How Not to Start a Lesson

How not to begin a lesson: understanding the behaviours of children with attachment difficulties

Sean* had been excluded from school and was sitting around in the children’s house. Although a bright kid, I was his only link to any formal education. Each week when we met, he had shown himself to be resourceful at finding something to control. Once when I read to him, I missed a word. Sean insisted that I re-read it from the beginning.

Sean showed signs of being traumatized by the chaotic experiences of growing up in a family in which there was domestic violence and drug abuse. I found it hard to imagine what it must have been like.
From an early age, Sean’s only survival strategy was probably his ability to predict what others were about to do and to manipulate the adults around him.

This time I had come prepared with what I thought would be an engaging activity. We would build a model eyeball and conduct some simple experiments.

Sean was hyper-vigilant. As I walked into the room, I felt his gaze scanning me from head to toe.
Right away he saw I was carrying something in my bag. As I took out the pieces of the model eyeball, he brought out his phone. “Here listen to this. There aren’t that many swear words.”

I tried to reengage him in the activity. “Haven’t you ever wondered how your eye works? I’ll help you build a model eyeball.”

Recognising what we don’t understand allows us to
take a different stance, one in which curiosity about
what underlies their behaviour replaces frustration.


Sean, who was already squirming on his chair, without warning threw up his arms and roared.

Sean was telling me that he could not tolerate the uncertainty of not knowing and not being in control.
My approach to introducing this activity was to assume that Sean, like most kids, would be motivated by curiosity, the thrill of discovering what makes something work. What I forgot was that Sean had never experienced the presence of a parent, a secure base who could moderate his anxiety when he was learning to explore his world as an infant. Sean’s roar was an expression of a primal defensive mechanism in the face of what felt like an overwhelming threat.

This example underlines several important principles for those of us who teach young people with attachment difficulties. First, we can’t always trust our own intuition about how children view learning.
Being able to recognize that some children’s beliefs, attitudes, and feelings are hard to discern sounds too obvious, but it is often overlooked. Recognizing what we don’t understand allows us to take a different stance, one in which curiosity about what underlies their behaviour replaces frustration.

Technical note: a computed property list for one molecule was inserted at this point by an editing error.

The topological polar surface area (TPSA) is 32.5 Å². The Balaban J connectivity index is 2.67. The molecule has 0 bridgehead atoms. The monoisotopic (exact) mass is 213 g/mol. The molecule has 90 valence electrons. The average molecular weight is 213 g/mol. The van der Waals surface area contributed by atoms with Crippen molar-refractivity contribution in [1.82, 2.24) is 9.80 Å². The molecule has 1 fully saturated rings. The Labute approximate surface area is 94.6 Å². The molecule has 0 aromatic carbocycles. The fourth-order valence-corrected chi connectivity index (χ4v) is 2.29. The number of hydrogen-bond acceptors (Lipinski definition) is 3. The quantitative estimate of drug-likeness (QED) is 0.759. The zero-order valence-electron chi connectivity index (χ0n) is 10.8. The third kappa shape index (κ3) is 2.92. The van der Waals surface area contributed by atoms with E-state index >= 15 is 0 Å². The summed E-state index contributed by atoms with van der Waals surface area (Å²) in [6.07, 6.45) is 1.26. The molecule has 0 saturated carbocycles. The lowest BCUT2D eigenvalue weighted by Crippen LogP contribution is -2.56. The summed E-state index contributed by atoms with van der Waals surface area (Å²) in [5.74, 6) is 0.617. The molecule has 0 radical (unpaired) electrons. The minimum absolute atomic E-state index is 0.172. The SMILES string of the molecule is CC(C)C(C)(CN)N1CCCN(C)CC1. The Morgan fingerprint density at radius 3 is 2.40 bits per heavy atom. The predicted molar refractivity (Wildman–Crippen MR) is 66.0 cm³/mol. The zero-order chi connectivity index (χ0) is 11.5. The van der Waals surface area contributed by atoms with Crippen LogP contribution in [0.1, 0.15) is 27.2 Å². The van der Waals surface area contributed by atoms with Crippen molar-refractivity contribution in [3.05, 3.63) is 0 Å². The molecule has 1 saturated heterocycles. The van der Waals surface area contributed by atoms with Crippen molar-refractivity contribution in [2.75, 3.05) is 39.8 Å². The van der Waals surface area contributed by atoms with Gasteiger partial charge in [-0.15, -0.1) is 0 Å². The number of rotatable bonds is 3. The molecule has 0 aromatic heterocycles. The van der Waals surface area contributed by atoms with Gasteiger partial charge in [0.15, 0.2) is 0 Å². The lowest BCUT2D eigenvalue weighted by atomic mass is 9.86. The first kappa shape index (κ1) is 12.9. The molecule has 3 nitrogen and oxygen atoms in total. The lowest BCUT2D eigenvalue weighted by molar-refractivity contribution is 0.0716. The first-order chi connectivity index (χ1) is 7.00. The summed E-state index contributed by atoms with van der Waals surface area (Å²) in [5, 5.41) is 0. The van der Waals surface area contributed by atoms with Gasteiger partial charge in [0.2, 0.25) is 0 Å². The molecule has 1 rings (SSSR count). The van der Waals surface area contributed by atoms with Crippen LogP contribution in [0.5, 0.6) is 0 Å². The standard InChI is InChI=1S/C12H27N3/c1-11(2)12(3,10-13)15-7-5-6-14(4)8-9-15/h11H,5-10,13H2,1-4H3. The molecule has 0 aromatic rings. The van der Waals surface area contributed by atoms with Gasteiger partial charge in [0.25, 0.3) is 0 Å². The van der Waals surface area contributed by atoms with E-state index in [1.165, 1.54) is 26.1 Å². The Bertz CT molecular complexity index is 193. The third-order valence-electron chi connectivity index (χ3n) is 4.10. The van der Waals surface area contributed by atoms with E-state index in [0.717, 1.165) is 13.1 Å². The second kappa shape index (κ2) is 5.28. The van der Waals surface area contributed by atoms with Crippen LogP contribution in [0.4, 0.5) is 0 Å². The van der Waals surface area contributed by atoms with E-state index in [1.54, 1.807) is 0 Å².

Deep down, I believe Sean could discover that kind of inquisitiveness that propels most children to learn, but I needed to approach him differently. If I had realized that the underlying issues were more about trust and the need for control, then I could have allowed him some measure of control in the activity. “Sean, you have a choice today. You decide which to do the first, the maths quiz or a science project.”

In addition, we need to become intentional about ‘learning’ the child. For example, we should learn what the tell-tale signs are that he or she is not coping. We need to learn what works for each child, what helps them connect to or tolerate the presence of another human being. Sean enjoyed completing mental maths quizzes. The fact that the questions had straightforward answers and the quiz was timed probably gave him a sense of something predictable and controlled, and therefore safe.

Is part of our problem as teachers that we make too many assumptions about young people?
We make assumptions about their behaviour based on our own experience of life. Children with attachment difficulties need teachers who are more open-minded, who accept that there may be unexpected explanations for their behaviour. It is not a quick fix, but the curiosity and acceptance we give may be a starting point for some young people.

When I maintain that kind of curious stance,
I am better able to think about alternative
explanations for a young person’s behaviour.


Why it works:
Researchers know relatively little about the characteristics of teachers who are able to maintain supportive relationships with young people who have very challenging behaviours [1]. However, we can learn some things from the research on parenting and attachment.